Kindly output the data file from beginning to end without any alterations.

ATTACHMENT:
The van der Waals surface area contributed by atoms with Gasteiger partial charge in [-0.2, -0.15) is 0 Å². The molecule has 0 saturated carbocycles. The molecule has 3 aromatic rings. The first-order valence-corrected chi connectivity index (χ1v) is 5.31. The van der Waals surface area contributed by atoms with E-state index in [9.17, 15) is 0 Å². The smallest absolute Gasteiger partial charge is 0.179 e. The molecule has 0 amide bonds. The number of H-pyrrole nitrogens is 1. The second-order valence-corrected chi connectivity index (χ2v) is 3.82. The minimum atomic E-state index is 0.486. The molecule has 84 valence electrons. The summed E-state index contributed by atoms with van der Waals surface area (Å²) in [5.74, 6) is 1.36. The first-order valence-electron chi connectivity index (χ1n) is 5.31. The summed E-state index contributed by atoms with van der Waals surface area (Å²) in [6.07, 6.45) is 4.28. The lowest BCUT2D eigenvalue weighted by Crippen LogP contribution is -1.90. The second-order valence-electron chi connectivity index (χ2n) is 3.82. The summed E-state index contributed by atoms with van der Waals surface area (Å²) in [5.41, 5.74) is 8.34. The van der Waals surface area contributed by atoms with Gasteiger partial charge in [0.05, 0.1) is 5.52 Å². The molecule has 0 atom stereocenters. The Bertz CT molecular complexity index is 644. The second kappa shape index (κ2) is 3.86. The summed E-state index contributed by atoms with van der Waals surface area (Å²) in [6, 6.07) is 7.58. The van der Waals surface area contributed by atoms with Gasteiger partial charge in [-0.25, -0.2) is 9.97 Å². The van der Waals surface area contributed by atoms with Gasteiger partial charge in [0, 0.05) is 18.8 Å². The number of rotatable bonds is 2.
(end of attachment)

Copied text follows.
The van der Waals surface area contributed by atoms with Gasteiger partial charge in [-0.2, -0.15) is 0 Å². The molecule has 0 saturated carbocycles. The molecule has 3 aromatic rings. The first-order valence-corrected chi connectivity index (χ1v) is 5.31. The van der Waals surface area contributed by atoms with E-state index in [9.17, 15) is 0 Å². The smallest absolute Gasteiger partial charge is 0.179 e. The molecule has 0 amide bonds. The number of H-pyrrole nitrogens is 1. The second-order valence-corrected chi connectivity index (χ2v) is 3.82. The minimum atomic E-state index is 0.486. The molecule has 84 valence electrons. The summed E-state index contributed by atoms with van der Waals surface area (Å²) in [5.74, 6) is 1.36. The first-order valence-electron chi connectivity index (χ1n) is 5.31. The summed E-state index contributed by atoms with van der Waals surface area (Å²) in [6.07, 6.45) is 4.28. The lowest BCUT2D eigenvalue weighted by Crippen LogP contribution is -1.90. The second-order valence-electron chi connectivity index (χ2n) is 3.82. The summed E-state index contributed by atoms with van der Waals surface area (Å²) in [5.41, 5.74) is 8.34. The van der Waals surface area contributed by atoms with Gasteiger partial charge in [0.05, 0.1) is 5.52 Å². The molecule has 0 atom stereocenters. The Bertz CT molecular complexity index is 644. The second kappa shape index (κ2) is 3.86. The summed E-state index contributed by atoms with van der Waals surface area (Å²) in [6, 6.07) is 7.58. The van der Waals surface area contributed by atoms with Gasteiger partial charge in [-0.25, -0.2) is 9.97 Å². The van der Waals surface area contributed by atoms with Gasteiger partial charge in [0, 0.05) is 18.8 Å². The number of rotatable bonds is 2.